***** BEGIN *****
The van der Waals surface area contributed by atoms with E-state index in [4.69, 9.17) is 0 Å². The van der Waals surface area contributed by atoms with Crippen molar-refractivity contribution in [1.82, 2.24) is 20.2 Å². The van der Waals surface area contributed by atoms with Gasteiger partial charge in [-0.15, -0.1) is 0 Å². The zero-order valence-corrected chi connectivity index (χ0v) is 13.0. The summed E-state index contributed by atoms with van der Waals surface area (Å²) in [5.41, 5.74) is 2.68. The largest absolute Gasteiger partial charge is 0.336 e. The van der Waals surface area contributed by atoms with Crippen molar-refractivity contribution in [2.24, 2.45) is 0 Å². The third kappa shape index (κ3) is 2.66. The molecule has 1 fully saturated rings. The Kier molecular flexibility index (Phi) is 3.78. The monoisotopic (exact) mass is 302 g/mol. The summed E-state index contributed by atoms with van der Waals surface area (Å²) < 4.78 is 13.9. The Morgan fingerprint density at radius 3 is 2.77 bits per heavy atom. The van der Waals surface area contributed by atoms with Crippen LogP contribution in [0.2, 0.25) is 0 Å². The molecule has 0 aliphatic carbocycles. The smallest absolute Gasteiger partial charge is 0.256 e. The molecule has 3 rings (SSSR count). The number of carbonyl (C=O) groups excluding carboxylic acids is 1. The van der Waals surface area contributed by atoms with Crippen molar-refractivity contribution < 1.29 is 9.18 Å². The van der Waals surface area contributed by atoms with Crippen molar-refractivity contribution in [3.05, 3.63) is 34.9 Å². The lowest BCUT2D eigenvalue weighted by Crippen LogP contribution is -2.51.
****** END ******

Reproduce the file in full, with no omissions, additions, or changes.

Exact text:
The van der Waals surface area contributed by atoms with E-state index in [4.69, 9.17) is 0 Å². The van der Waals surface area contributed by atoms with Crippen molar-refractivity contribution in [1.82, 2.24) is 20.2 Å². The van der Waals surface area contributed by atoms with Gasteiger partial charge in [-0.15, -0.1) is 0 Å². The zero-order valence-corrected chi connectivity index (χ0v) is 13.0. The summed E-state index contributed by atoms with van der Waals surface area (Å²) in [5.41, 5.74) is 2.68. The largest absolute Gasteiger partial charge is 0.336 e. The van der Waals surface area contributed by atoms with Crippen molar-refractivity contribution in [2.24, 2.45) is 0 Å². The third kappa shape index (κ3) is 2.66. The molecule has 1 fully saturated rings. The Kier molecular flexibility index (Phi) is 3.78. The monoisotopic (exact) mass is 302 g/mol. The summed E-state index contributed by atoms with van der Waals surface area (Å²) < 4.78 is 13.9. The Morgan fingerprint density at radius 3 is 2.77 bits per heavy atom. The van der Waals surface area contributed by atoms with Crippen LogP contribution in [0.2, 0.25) is 0 Å². The molecule has 0 aliphatic carbocycles. The smallest absolute Gasteiger partial charge is 0.256 e. The molecule has 3 rings (SSSR count). The number of carbonyl (C=O) groups excluding carboxylic acids is 1. The van der Waals surface area contributed by atoms with Crippen molar-refractivity contribution < 1.29 is 9.18 Å². The van der Waals surface area contributed by atoms with Crippen molar-refractivity contribution in [3.05, 3.63) is 34.9 Å². The lowest BCUT2D eigenvalue weighted by Crippen LogP contribution is -2.51.